Doing art stretches your brain in ways different from math or science. When we understand how students learn to do art, we’ll better understand how they learn best in other disciplines, too. What the arts and the other subjects share is that they all benefit when students learn how to be creative. My research shows that the creative process is very similar across fields, and learning to be creative is similar across fields.
There’s a lot of exciting new research on how people learn to engage in the arts. That’s why I decided to edit a special issue, of a scientific journal, on the topic of “Learning in and Through the Arts” with my co-editor Erica Halverson. This journal, The Journal of the Learning Sciences, only publishes one special issue each year, so this is a big honor and it’s a recognition of the importance of the arts to the study of learning.
Erica and I are hosting a webinar to talk about the special issue. It takes place on June 16th, 1pm to 2:30pm U.S. eastern time. Here’s the link to register to participate. There are five papers, and many of the authors will be participating in the webinar:
- “Strategic shifts: How studio teachers use direction and support to build learner agency in the figured world of art” (Kim Sheridan and colleagues)
- “Learning within and beyond the body: The production of mobile architectures in a ballet variations class” (Ty Hollett and colleagues)
- “Embodied physics: Utilizing dance resources for learning and engagement in STEM” (Folashade Solomon and colleagues)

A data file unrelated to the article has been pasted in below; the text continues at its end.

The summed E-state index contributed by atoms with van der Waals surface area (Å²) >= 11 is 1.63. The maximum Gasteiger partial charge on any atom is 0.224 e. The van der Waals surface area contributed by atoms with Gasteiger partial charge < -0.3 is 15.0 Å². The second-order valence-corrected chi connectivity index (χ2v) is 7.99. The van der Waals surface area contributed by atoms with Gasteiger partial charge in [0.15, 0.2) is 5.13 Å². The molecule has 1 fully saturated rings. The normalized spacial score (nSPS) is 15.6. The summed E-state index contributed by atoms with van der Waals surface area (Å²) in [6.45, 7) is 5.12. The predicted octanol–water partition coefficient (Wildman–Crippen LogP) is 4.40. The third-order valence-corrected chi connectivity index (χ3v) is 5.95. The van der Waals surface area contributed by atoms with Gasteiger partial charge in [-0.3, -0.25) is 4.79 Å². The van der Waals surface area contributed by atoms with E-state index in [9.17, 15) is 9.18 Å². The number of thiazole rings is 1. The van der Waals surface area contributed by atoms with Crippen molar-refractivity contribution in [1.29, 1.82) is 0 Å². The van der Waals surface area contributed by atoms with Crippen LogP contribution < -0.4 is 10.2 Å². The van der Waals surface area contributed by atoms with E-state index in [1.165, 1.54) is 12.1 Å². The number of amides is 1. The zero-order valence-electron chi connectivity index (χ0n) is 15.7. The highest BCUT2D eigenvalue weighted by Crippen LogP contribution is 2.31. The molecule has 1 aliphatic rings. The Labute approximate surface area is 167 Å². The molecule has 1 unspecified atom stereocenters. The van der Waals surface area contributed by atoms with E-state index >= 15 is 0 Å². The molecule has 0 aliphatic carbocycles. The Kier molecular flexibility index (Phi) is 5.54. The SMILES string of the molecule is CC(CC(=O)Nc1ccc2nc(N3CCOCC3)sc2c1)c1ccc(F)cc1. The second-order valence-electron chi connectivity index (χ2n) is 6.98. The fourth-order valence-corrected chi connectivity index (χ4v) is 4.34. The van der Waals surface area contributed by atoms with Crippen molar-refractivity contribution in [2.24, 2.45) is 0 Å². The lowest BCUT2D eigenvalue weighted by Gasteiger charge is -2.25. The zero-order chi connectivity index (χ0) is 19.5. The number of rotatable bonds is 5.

- “Group creativity in adolescence” (Palmyre Pierroux and colleagues)
- “Creative expansion of knowledge-creating learning” (Pirita Seitamaa-Hakkarainen)
2 thoughts on “Learning In and Through the Arts”
This announcement and initiative is profoundly important. One of the biggest revelations is the notion that all experience in any and all of the arts have, at least, major components that they all have in common – creativity and aesthetic experience (the experience of beauty). So, not only is creativity revelatory in all school subjects, but also significantly, as an essential component in almost every experience in dance, drama, music and visual arts, singularly or in any combination. The major education literature in any and all of Arts reveals that they all have more in common than in any separate or specific characteristic. This notion has profound pedagogical implications for all arts teaching, especially at the early elementary level and for the associated teacher education provision.
Thank you Michael! I agree that in all of the arts, good teaching and learning shares many common characteristics. I hope you’ll consider joining the webinar!